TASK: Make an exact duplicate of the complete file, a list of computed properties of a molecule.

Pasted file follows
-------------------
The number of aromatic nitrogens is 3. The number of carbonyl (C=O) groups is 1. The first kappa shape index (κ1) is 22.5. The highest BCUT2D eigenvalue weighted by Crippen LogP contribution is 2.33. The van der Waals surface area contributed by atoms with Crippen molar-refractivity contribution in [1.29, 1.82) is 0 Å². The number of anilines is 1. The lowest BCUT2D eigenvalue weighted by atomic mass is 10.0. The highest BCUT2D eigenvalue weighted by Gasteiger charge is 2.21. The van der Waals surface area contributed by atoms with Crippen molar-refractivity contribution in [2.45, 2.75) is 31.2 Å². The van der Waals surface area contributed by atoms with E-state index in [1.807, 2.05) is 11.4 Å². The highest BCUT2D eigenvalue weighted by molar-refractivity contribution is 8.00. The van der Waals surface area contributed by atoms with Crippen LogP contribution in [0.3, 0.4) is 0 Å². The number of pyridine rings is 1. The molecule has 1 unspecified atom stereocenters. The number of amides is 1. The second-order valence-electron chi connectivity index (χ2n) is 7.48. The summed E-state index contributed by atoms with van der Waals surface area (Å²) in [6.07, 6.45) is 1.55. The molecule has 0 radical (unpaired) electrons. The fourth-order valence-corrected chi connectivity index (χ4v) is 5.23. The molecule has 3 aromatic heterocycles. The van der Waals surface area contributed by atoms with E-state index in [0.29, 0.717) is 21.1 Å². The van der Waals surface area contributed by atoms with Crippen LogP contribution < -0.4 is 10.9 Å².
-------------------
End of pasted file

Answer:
The number of aromatic nitrogens is 3. The number of carbonyl (C=O) groups is 1. The first kappa shape index (κ1) is 22.5. The highest BCUT2D eigenvalue weighted by Crippen LogP contribution is 2.33. The van der Waals surface area contributed by atoms with Crippen molar-refractivity contribution in [1.29, 1.82) is 0 Å². The number of anilines is 1. The lowest BCUT2D eigenvalue weighted by atomic mass is 10.0. The highest BCUT2D eigenvalue weighted by Gasteiger charge is 2.21. The van der Waals surface area contributed by atoms with Crippen molar-refractivity contribution in [2.45, 2.75) is 31.2 Å². The van der Waals surface area contributed by atoms with E-state index in [1.807, 2.05) is 11.4 Å². The highest BCUT2D eigenvalue weighted by molar-refractivity contribution is 8.00. The van der Waals surface area contributed by atoms with Crippen LogP contribution in [0.3, 0.4) is 0 Å². The number of pyridine rings is 1. The molecule has 1 unspecified atom stereocenters. The number of amides is 1. The second-order valence-electron chi connectivity index (χ2n) is 7.48. The summed E-state index contributed by atoms with van der Waals surface area (Å²) in [6.07, 6.45) is 1.55. The molecule has 0 radical (unpaired) electrons. The fourth-order valence-corrected chi connectivity index (χ4v) is 5.23. The molecule has 3 aromatic heterocycles. The van der Waals surface area contributed by atoms with E-state index in [0.29, 0.717) is 21.1 Å². The van der Waals surface area contributed by atoms with Crippen LogP contribution < -0.4 is 10.9 Å².